Red Cross is doing their usual amazing job and Houstonians were volunteering by 
the thousands as well as folks from all over the world who have flown there just
to help.

I came into contact with thousands of people, saw no crime, no hostility, little
anger, and lots of love and hope, it is unimaginable that anyone who was there 
helping would have left thinking to buy a gun, in fact almost all of the 
volunteers I met just kept coming back. There are over 30,000 evacuees in that 
complex (3 buildings), so I have no doubt there are a few bad apples, but it is 
by far the exception. There are lots of children and a lot of need--people have 
nothing with them, many do not even have IDs, they have to start over in a way 
that none of us can imagine.

On a smaller scale, similar shelters are being created almost everywhere in the 
country. If you can find one, please help--I guarantee that it will do you as 
much good as those you are helping.

We left Houston hopeful, inspired, and reinvigorated in our faith in humanity.  
The media has spent a lot of time trying to show us just how bad things are, I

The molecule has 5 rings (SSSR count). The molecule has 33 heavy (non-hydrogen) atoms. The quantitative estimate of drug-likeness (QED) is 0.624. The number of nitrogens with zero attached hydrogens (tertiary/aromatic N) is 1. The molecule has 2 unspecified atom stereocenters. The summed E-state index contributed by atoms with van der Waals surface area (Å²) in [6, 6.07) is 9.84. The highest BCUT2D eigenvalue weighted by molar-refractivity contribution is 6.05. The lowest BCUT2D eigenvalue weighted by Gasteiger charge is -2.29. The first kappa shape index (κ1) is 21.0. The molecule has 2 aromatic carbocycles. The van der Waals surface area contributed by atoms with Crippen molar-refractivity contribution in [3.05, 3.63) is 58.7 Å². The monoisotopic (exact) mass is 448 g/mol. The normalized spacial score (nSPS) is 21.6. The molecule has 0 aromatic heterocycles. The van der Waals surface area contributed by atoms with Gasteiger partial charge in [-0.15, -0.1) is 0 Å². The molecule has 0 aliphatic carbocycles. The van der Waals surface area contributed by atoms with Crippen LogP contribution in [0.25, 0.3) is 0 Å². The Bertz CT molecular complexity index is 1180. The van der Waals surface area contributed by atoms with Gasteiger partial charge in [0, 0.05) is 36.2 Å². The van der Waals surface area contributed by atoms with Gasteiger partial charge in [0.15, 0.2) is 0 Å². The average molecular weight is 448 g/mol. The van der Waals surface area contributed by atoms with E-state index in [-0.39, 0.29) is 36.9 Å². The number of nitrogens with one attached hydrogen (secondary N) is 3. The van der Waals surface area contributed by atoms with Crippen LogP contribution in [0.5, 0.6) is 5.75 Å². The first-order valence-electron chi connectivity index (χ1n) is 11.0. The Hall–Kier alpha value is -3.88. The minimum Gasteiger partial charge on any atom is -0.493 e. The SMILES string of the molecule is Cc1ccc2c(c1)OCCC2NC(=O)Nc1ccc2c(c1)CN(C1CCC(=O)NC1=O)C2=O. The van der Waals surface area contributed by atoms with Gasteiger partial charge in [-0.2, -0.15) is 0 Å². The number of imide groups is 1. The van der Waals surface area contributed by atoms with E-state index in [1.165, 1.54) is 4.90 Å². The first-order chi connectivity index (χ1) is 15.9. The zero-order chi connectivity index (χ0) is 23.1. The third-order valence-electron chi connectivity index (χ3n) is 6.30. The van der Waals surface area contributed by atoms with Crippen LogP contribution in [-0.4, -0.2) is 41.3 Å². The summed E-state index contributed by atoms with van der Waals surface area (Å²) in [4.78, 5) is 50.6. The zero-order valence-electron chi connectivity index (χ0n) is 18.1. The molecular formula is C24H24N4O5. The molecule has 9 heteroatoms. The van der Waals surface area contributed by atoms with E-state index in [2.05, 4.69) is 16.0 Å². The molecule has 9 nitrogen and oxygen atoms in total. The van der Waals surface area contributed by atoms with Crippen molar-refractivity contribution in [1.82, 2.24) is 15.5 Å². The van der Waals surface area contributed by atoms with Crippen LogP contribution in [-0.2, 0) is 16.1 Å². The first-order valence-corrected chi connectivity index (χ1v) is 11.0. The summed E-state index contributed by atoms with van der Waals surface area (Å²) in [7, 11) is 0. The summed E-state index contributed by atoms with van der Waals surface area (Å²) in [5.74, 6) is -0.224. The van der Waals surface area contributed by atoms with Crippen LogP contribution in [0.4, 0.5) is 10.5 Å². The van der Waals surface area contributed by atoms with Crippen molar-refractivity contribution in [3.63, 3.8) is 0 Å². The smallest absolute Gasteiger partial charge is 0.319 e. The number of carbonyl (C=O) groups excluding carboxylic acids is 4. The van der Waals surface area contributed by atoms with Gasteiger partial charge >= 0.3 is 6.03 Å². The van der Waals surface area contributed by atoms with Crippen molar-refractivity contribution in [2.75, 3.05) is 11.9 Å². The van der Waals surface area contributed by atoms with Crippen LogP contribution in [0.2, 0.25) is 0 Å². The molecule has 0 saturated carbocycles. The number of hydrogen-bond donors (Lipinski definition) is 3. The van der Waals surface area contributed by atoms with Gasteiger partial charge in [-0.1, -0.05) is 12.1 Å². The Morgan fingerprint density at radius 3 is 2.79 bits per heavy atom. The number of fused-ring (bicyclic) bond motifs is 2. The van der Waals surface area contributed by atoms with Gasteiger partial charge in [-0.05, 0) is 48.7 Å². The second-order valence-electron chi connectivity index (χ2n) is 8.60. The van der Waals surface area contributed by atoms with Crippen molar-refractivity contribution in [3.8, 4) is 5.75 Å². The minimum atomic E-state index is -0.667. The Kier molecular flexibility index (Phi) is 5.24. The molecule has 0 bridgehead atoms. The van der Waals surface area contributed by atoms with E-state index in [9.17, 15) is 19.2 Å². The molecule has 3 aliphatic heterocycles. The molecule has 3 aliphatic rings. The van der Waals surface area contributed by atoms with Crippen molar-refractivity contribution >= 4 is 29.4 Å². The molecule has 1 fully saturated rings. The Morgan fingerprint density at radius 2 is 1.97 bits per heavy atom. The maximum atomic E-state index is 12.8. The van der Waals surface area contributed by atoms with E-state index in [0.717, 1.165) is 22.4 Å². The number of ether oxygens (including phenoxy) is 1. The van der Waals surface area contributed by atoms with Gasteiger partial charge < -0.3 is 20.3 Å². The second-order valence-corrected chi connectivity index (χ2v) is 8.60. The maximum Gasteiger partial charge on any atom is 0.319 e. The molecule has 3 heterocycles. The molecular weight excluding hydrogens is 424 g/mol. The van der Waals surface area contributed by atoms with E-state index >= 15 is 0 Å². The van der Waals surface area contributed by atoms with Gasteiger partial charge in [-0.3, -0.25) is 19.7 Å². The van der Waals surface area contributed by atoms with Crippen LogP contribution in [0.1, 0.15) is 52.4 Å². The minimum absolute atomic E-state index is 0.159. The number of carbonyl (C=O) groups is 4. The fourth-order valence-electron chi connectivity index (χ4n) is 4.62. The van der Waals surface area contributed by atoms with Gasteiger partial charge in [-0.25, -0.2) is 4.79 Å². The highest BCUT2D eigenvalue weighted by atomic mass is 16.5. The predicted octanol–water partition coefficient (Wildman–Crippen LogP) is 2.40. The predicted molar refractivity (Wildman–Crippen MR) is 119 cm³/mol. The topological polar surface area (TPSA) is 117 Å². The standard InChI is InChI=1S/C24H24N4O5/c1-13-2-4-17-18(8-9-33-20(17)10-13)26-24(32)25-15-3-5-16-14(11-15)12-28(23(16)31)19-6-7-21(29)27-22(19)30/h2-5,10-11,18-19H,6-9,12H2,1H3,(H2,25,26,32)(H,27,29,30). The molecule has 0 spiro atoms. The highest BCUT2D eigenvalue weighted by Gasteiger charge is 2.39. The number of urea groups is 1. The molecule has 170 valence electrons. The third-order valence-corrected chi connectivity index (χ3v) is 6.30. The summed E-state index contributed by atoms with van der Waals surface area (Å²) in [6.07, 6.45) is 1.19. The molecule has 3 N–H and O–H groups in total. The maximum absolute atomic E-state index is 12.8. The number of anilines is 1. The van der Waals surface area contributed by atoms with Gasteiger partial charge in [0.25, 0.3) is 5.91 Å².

just wish they would spend as much time on the amazing good as well. There is a 
lot of it.

Doug Sarno <•••@••.•••>



Tom Atlee * The Co-Intelligence Institute * PO Box 493 * Eugene, OR 97440 *  Read THE 
Tom Atlee's blog
Please support our work.  *  Your donations are fully tax-deductible.


To subscribe or unsubscribe, write to •••@••.•••.

To switch your blog announcements from "Summaries" to "Full Articles" -- or from
"Full Articles" to "Summaries" -- write to •••@••.•••

                  FAIR USE NOTICE

This message may contain copyrighted material the use of which has not 
specifically been authorized by the copyright owner.  In accordance with Title 
17 U.S.C. Section 107, this material is distributed without profit to those who 
have expressed a prior interest in receiving this for research and educational 
purposes. For more information on fair use, please go to:  If you wish to use copyrighted 
material for purposes of your own which go beyond "fair use," we suggest that 
you obtain permission from the copyright owner.

If you find this material useful, you might want to check out our website
( or try out our low-traffic, moderated email 
list by sending a message to:

You are encouraged to forward any material from the lists or the website,
provided it is for non-commercial use and you include the source and
this disclaimer.

Richard Moore (rkm)
Wexford, Ireland

"Escaping The Matrix - 
Global Transformation: 
    "...the Patriot Act followed 9-11 as smoothly as the
      suspension of the Weimar constitution followed the
      Reichstag fire."  
      - Srdja Trifkovic

    There is not a problem with the system.
    The system is the problem.

    Faith in ourselves - not gods, ideologies, leaders, or programs.
cj list archives:

newslog list archives:
Informative links: